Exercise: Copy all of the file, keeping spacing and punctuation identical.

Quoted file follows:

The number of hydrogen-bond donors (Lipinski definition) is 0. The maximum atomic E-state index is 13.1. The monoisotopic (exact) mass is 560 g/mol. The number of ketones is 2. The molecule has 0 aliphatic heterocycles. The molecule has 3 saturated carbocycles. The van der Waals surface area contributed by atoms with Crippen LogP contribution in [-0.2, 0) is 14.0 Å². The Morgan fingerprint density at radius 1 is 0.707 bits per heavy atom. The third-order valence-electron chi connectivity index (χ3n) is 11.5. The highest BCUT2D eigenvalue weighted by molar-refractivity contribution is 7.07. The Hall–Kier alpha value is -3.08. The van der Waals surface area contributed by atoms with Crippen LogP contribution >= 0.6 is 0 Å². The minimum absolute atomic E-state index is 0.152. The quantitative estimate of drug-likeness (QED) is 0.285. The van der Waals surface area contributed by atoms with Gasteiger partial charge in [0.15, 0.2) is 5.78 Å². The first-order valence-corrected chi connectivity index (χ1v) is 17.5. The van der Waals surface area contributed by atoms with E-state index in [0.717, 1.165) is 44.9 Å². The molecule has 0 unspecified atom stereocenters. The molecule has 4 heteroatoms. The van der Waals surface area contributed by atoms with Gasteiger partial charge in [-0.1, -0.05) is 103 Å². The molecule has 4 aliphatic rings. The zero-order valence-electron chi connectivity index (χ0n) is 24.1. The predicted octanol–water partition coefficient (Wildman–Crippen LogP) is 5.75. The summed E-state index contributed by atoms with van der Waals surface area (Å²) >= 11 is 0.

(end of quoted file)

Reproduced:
The number of hydrogen-bond donors (Lipinski definition) is 0. The maximum atomic E-state index is 13.1. The monoisotopic (exact) mass is 560 g/mol. The number of ketones is 2. The molecule has 0 aliphatic heterocycles. The molecule has 3 saturated carbocycles. The van der Waals surface area contributed by atoms with Crippen LogP contribution in [-0.2, 0) is 14.0 Å². The Morgan fingerprint density at radius 1 is 0.707 bits per heavy atom. The third-order valence-electron chi connectivity index (χ3n) is 11.5. The highest BCUT2D eigenvalue weighted by molar-refractivity contribution is 7.07. The Hall–Kier alpha value is -3.08. The van der Waals surface area contributed by atoms with Crippen LogP contribution >= 0.6 is 0 Å². The minimum absolute atomic E-state index is 0.152. The quantitative estimate of drug-likeness (QED) is 0.285. The van der Waals surface area contributed by atoms with Gasteiger partial charge in [0.15, 0.2) is 5.78 Å². The first-order valence-corrected chi connectivity index (χ1v) is 17.5. The van der Waals surface area contributed by atoms with E-state index in [0.717, 1.165) is 44.9 Å². The molecule has 0 unspecified atom stereocenters. The molecule has 4 heteroatoms. The van der Waals surface area contributed by atoms with Gasteiger partial charge in [-0.1, -0.05) is 103 Å². The molecule has 4 aliphatic rings. The zero-order valence-electron chi connectivity index (χ0n) is 24.1. The predicted octanol–water partition coefficient (Wildman–Crippen LogP) is 5.75. The summed E-state index contributed by atoms with van der Waals surface area (Å²) >= 11 is 0.